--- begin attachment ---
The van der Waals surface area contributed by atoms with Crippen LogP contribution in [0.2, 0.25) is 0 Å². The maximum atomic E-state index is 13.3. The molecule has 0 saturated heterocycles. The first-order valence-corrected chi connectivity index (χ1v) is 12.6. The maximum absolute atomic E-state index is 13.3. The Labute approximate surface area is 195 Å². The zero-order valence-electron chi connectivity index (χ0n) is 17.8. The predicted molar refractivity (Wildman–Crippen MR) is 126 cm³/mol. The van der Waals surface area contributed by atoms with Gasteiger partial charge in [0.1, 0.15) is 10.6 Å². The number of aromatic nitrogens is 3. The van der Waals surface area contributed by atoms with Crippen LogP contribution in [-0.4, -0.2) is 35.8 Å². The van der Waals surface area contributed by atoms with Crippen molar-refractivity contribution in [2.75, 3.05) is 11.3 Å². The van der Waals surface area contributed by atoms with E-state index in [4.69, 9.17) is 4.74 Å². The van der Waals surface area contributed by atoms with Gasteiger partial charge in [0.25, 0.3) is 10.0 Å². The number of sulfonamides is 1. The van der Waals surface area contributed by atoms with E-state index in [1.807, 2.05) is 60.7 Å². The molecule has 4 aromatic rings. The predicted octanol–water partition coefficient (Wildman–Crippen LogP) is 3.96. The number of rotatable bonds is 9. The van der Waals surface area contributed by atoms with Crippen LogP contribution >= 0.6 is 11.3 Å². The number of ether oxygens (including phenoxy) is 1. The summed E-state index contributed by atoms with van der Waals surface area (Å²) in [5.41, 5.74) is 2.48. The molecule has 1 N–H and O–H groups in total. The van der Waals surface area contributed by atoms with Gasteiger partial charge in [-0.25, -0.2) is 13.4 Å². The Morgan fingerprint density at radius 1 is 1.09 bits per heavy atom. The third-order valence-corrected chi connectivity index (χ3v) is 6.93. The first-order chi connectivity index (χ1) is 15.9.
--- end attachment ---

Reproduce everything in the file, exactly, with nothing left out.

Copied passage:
The van der Waals surface area contributed by atoms with Crippen LogP contribution in [0.2, 0.25) is 0 Å². The maximum atomic E-state index is 13.3. The molecule has 0 saturated heterocycles. The first-order valence-corrected chi connectivity index (χ1v) is 12.6. The maximum absolute atomic E-state index is 13.3. The Labute approximate surface area is 195 Å². The zero-order valence-electron chi connectivity index (χ0n) is 17.8. The predicted molar refractivity (Wildman–Crippen MR) is 126 cm³/mol. The van der Waals surface area contributed by atoms with Gasteiger partial charge in [0.1, 0.15) is 10.6 Å². The number of aromatic nitrogens is 3. The van der Waals surface area contributed by atoms with Crippen LogP contribution in [-0.4, -0.2) is 35.8 Å². The van der Waals surface area contributed by atoms with Crippen molar-refractivity contribution in [2.75, 3.05) is 11.3 Å². The van der Waals surface area contributed by atoms with E-state index in [4.69, 9.17) is 4.74 Å². The van der Waals surface area contributed by atoms with Gasteiger partial charge in [0.25, 0.3) is 10.0 Å². The number of sulfonamides is 1. The van der Waals surface area contributed by atoms with E-state index in [1.807, 2.05) is 60.7 Å². The molecule has 4 aromatic rings. The predicted octanol–water partition coefficient (Wildman–Crippen LogP) is 3.96. The number of rotatable bonds is 9. The van der Waals surface area contributed by atoms with Crippen LogP contribution >= 0.6 is 11.3 Å². The number of ether oxygens (including phenoxy) is 1. The summed E-state index contributed by atoms with van der Waals surface area (Å²) in [5.41, 5.74) is 2.48. The molecule has 1 N–H and O–H groups in total. The van der Waals surface area contributed by atoms with Gasteiger partial charge in [-0.25, -0.2) is 13.4 Å². The Morgan fingerprint density at radius 1 is 1.09 bits per heavy atom. The third-order valence-corrected chi connectivity index (χ3v) is 6.93. The first-order chi connectivity index (χ1) is 15.9.